A Quiz on New 35 USC § 102 of the America Invents Act

A Quiz on New 35 USC § 102 of the America Invents Act

The America Invents Act fundamentally changed the basic, and not so basic, law we have been applying for decades. Experienced patent attorneys can recite 35 USC § 102 and explain all its nuances. In this Analysis, Jim Longacre presents a series of quizzes designed to test your grasp of the new law. It is not intended to be comprehensive but rather present an opportunity to find out what you know, and what you think you know, which is, in fact, wrong. Mr. Longacre writes:

QUIZ

     1. Inventor Smith files a US application on March 4, 2012. The application is published by the Office on October 12, 2013. On April 4, 2014, a continuation application is filed, which leads to allowance of the application and issuance in June, 2015. The parent application is abandoned. The claims of the continuation are fully supported by the parent application. Smith offered to sell the invention in Japan on December 2010, but the offer was declined.

     Which of the following is true?

     (A) The Smith patent is invalid because, under the new patent law, a sale in a foreign country is prior art.

     (B) The validity of the Smith patent is judged under new 35 USC § 102, because it issued from a patent filed on or after March 16, 2013.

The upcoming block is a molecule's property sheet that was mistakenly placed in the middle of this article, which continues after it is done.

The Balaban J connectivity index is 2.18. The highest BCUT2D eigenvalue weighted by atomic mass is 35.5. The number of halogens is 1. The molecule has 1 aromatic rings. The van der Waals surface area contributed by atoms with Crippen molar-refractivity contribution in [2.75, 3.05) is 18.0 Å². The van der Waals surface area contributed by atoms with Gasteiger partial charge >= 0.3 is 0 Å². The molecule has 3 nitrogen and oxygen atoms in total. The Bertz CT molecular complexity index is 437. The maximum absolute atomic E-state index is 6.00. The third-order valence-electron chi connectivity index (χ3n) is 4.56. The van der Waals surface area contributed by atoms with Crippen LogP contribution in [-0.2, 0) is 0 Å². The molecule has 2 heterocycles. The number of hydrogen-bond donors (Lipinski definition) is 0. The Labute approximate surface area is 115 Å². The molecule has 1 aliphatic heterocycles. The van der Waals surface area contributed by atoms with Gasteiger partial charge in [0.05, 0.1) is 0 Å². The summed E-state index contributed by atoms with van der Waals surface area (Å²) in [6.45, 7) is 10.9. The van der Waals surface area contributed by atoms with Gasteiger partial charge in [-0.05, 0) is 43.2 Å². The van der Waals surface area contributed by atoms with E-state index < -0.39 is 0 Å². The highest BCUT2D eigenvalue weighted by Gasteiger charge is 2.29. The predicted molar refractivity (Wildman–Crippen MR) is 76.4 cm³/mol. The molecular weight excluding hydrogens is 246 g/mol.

(C) The validity of the Smith patent is judged under the old 35 USC § 102, because the claims of the continuation are entitled to an effective filing date from an earlier US application filed prior to March 16, 2013.

     (D) The validity of the Smith patent is judged under new 35 USC § 102 because it issued from a patent issued after March 16, 2013.

     (E) The validity of the Smith patent is judged under new 35 USC § 102 because it issued from a patent filed on or after September 16, 2011.

     Answer to Question 1.

     (C) is correct.

     Good old 35 USC § 102 is going to be with us for a good many years. Applications that have claims that are entitled to an effective filing date prior to March 16, 2013, stemming from an earlier application claiming priority under 35 USC § 120, are judged under old 35 USC § 102. Under old 35 USC § 102, an offer to sell the invention must be made "in this country," i.e. in the US of A, to be prior art. Contrariwise, under new 35 USC § 102, the offer may be made anywhere is the world.

     35 USC § 100(i), as amended, now defines effective filing date as basically any priority date, be it provisional (35 USC § 119(e)), foreign (35 USC § 119(a-d)) or domestic (35 USC § 120). The old 35 USC § 102 applies to any application filed before March 16, 2013, or has a priority date before that date. The new 35 USC § 102 applies to any US application that has an effective filing date on or after March 16, 2013.

     Thus, the old 35 USC § 102 applies in this example.

     It is not asked, but the sale in Japan, thus, is not prior art. An offer must made in the US to be prior art under old 35 USC § 102(b).

     Under new 35 USC § 102, an offer for sale or a public use anywhere in the world is prior art.

     Under both the old and new 35 USC § 102, the sale need not take place to be prior art. The offer alone is sufficient.

     An interesting issue arises because it turns out that March 16, 2013 is a Saturday. Does that deadline slide to the following Monday as provided by 37 CFR 1.6? That's a rule, not a statute. My bet is that the March 16, 2013 deadline slides to Monday, but I am not at all certain.

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